The Equality Act 2010 prohibits discrimination against a person on the basis of their sex. Mulberry School will provide pupils with opportunities to learn about and discuss sexism and sexist discrimination. The school experience should provide students with the opportunity to discuss gender roles in society as part of the curriculum, and the means and tools to challenge stereotypes which may be conveyed implicitly. Everyone in the school community will be committed to using books, resources and materials which reflect non-sexist imagery and to challenge the portrayal of stereotyping in roles. Each academic faculty and department will develop positive, anti-sexist resources that provide positive role-models, reflecting both traditional and non-traditional roles of women and men. Extra-curricular programmes will be offered which focus on challenging sexist stereotypes and championing gender equality. The school recognises that sex does not pre-determine gender identity: a person assigned female at birth may not identify as female, and some people do not identify within the gender binary at all. Students will be given opportunities to learn about gender diversity within the curriculum.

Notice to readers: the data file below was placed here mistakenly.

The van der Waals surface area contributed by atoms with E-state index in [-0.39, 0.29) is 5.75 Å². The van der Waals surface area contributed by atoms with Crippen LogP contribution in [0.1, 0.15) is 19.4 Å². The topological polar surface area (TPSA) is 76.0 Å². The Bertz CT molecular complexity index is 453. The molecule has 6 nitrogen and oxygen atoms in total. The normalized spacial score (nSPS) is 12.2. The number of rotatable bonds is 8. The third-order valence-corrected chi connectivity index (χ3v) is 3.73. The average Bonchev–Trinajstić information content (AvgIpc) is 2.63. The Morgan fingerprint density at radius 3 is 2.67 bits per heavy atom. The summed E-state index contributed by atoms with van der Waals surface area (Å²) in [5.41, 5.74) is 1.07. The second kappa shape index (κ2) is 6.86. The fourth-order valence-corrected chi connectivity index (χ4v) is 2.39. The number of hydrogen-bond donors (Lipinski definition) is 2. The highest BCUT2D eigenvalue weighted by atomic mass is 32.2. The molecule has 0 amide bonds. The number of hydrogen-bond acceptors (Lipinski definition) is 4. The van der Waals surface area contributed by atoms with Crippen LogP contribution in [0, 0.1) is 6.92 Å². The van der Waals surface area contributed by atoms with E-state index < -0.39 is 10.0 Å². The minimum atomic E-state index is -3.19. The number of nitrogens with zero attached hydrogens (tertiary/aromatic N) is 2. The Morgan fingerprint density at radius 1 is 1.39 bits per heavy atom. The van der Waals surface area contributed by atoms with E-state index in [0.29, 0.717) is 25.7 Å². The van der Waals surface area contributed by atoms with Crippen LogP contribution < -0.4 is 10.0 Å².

e)Sexual Orientation

The Equality Act 2010 prohibits discrimination against a person on the basis of their sexual orientation. The Act protects a person from direct discrimination on the basis of their sexual orientation; from discrimination that happens because someone thinks they have a particular sexual orientation (discrimination by perception); and from discrimination on the basis of association with someone else who has a particular sexual orientation (discrimination by association). The Act also protects people from discrimination on the basis of the way they choose to express their sexual orientation, for example the way they dress.